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Soul Food

The Cuisine referred to as "SOUL FOOD" originated in the kitchens of African-American Slaves in the late 1800's. In the 1960‘s, Southern-style cooking by Black Americans was renamed “SOUL FOOD” in honor of Black Cooks who prepared food during the Slavery era, paving the way in the development of African American cuisine - now soul food. Soul food recipes typically called for ingredients that are indigenous to Africa and were often found on American Plantations.

WHITE HOMINEY CASSEROLE | GOLDEN HOMINEY CASSEROLE | FRIED HOMINEY AND BACON | GOLDEN HOMINEY IN CREAM. (To a far greater degree than anyone realizes, several of the most important food dishes that the Native Americans of the southeastern U.S.A live on today is the "soul food" eaten by both Black and White Southerners. Hominy, for example, is still eaten.)

Fish peppers | Fish peppers are dated to the early nineteenth century, where they were popularly grown as an heirloom vegetable by African Americans in Philadelphia and Baltimore. The green, inconspicuous fish pepper was often the secret ingredient in fish and shellfish cookery, passed down in recipes communicated through oral history.

African-American | Smithsonian Gardens

COLLARD SANDWICH | A specialty of the Lumbee Tribe of North Carolina. It consists of chiffonade collard greens pressed between a pair of hoecakes, garnished with a curl or two of fatback. Optional condiments include chow-chow, vinegar, and hot sauce.

Southern Food Group: Greens


Food As A Lens: Food and Religion, Mobile Alabama

RECIPES: FROGMORE STEW ("Lowcountry Stew" or "Beaufort Boil." BENNE COOKIES/WAFERS (Sesame Seed-eaten for good luck) ~a food from West Africa introduced to the Lowcountry area by Slaves~ HOPPIN' JOHN AND GREENS, MIXED GREENS, COLLARD GREENS, OKRA SOUP, OYSTER DRESSING, "RED RICE," STEWED CRABS, (a recipe from 1847), "SWEET POTATO PIE," SWEET POTATO PONE (Catherine Carr's recipe in the Legacy of Igbo Landing:Gullah Roots of African American Culture, edited by Marquetta L. Goodwine (1998).

RUNAWAY FRIED CHICKEN RECIPE ~ TUMMY-YUM BREAD PUDDING (Old Fashioned Favorite) Recipe Link: | "Cooking & Living the Daufuskie Gullah Way" with Sallie Robinson


Sweetie Pies' Soul Food "MEATLOAF STUFFED BELL PEPPERS" | Recipe courtesy of Restauranteur Miss Robbie Montgomery

Sweetie Pies' Soul Food Favorites |

Sweetie Pies' Miss Robbie's "PEAR COBBLER" | Recipe courtesy of Miss Robbie Montgomery, owner and resident matriarch of the Iconic Sweetie Pie's Soul Food Restaurant, St. Louis, Missouri and Memphis.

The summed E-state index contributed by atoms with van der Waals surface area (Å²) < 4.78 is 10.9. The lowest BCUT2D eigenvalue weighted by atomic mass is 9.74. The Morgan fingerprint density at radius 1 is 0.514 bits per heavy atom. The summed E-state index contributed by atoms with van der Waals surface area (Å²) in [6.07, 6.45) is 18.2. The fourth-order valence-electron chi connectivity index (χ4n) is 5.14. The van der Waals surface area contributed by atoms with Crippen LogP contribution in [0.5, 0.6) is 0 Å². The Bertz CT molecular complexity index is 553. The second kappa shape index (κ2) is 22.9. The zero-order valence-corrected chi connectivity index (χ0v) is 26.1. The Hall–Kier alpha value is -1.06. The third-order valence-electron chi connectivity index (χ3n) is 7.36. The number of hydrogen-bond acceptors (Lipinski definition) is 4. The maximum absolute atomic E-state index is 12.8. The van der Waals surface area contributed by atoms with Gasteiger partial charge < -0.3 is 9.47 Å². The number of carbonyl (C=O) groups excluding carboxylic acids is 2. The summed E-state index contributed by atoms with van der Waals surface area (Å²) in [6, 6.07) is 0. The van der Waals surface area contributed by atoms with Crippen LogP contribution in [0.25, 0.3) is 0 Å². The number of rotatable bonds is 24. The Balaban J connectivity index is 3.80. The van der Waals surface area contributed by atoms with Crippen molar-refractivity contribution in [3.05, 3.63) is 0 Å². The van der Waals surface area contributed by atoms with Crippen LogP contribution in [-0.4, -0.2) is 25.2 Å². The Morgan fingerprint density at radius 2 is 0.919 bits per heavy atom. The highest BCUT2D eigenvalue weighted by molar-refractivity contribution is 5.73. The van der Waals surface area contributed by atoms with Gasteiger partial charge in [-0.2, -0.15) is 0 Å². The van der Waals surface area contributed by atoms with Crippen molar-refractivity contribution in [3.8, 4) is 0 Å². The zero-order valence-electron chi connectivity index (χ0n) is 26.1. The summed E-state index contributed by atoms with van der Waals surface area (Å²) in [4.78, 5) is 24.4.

Sweetie Pies' Soul Food Favorites |

The Secret History of Okra | Interesting fact: Enslaved African Americans grew okra and parched the seeds to make a fake version of “coffee.” During the Civil War, it was common to sell this brew to white soldiers, Confederate and Yankee. For Slave traders understanding the food of the people you were enslaving was critical; a concerted effort was made to bring familiar food crops along that enslaved Africans could plant to remind them of home.

The Secret History of Okra - Okra Soup

OKRA | has been a staple in African and African Diaspora cuisine for a long time. Okra is mucilaginous (slimy). Okra is an ancient vegetable that originated in southern Ethiopia. One of its African names comes from Angola—quilobo—variant of the KiMbundu word quingombo, or “gumbo. From the Igbo language of Nigeria comes the English name, okwuru, later known as ochra and okra. For Enslaved Cooks, okra was a common thread in their mixed African heritage.

The Secret History of Okra - Okra Soup

A sign in some unknown part of the Southern United States,

"ASH CAKES AND PONE BREAD." Personal interview by John Buckner. | EDNA SEARCY, 95 year-old, daughter of Sharecroppers and granddaughter of Slaves. Ms. Searcy said that it was not uncommon to make ash cakes, though, “we mostly ate pone bread,” she said. Ashes in a hot fireplace would be brushed out of the way to expose the hot floor on which the bread could be cooked, hence ash cake. When I asked her if the bread was good, she said, “you had to brush it off, but it was sho'-nough' good.”

Southern Food Blog


Mississippi Delta | Molasses flavored rice and meat stuffed bell peppers in tomato sauce Recipe

Food As A Lens: Search results for Mississippi

HOPPIN' JOHN has been traced to the Senegalese dish, thiebou niebe, in West Africa, one of the rice-and-bean variations descended from the foods that sustained Slaves during the voyage from Africa to the Americas. | Hoppin' John has been a traditional African American dish for News Years Day since Enslavement. According to a South Carolina cultural Web site, the first written appearance of a Hoppin’ John recipe in English was published by a Charleston woman in 1847.

Best Soul Food In The World - Foodspotting

FLORIDA OLD SCHOOL STYLE SOUL FOOD | If you like old-school, home-cooked Southern soul food, Green Cove Springs is the place to be for their Annual Green Cove Springs SOUL FOOD FESTIVAL AND PRIDE PARADE. Co-sponsored with the City , the Festival is free and open to the public – as always. Vera Francis Hall Park. Green Cove Springs, Fla. 32043.

According to her granddaughter, Stephanie Tyson, Miss Ora never learned to read or write. Tyson created this recipe in an effort to archive and preserve her grandmother's renowned fried chicken method. Putting fatback in the frying oil adds flavor.

Miss Ora's Fried Chicken - Bon Appétit